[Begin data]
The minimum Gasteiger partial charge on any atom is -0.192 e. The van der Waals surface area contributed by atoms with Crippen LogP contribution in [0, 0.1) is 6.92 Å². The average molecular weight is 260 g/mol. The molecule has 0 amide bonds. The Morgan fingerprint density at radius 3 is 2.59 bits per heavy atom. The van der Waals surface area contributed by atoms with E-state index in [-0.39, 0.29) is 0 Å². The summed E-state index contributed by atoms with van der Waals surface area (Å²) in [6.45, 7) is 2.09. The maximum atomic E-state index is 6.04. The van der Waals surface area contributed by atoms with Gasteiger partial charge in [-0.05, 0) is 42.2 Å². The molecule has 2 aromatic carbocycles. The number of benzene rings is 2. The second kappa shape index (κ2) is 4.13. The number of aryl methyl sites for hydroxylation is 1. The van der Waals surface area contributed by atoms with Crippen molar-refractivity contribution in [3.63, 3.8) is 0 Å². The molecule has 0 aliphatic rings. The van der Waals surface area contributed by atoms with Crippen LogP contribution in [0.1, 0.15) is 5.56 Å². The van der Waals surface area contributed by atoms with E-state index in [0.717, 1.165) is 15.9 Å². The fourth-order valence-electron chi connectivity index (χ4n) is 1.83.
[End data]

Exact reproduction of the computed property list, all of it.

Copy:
The minimum Gasteiger partial charge on any atom is -0.192 e. The van der Waals surface area contributed by atoms with Crippen LogP contribution in [0, 0.1) is 6.92 Å². The average molecular weight is 260 g/mol. The molecule has 0 amide bonds. The Morgan fingerprint density at radius 3 is 2.59 bits per heavy atom. The van der Waals surface area contributed by atoms with E-state index in [-0.39, 0.29) is 0 Å². The summed E-state index contributed by atoms with van der Waals surface area (Å²) in [6.45, 7) is 2.09. The maximum atomic E-state index is 6.04. The van der Waals surface area contributed by atoms with Gasteiger partial charge in [-0.05, 0) is 42.2 Å². The molecule has 2 aromatic carbocycles. The number of benzene rings is 2. The second kappa shape index (κ2) is 4.13. The number of aryl methyl sites for hydroxylation is 1. The van der Waals surface area contributed by atoms with Crippen molar-refractivity contribution in [3.63, 3.8) is 0 Å². The molecule has 0 aliphatic rings. The van der Waals surface area contributed by atoms with Crippen LogP contribution in [0.1, 0.15) is 5.56 Å². The van der Waals surface area contributed by atoms with E-state index in [0.717, 1.165) is 15.9 Å². The fourth-order valence-electron chi connectivity index (χ4n) is 1.83.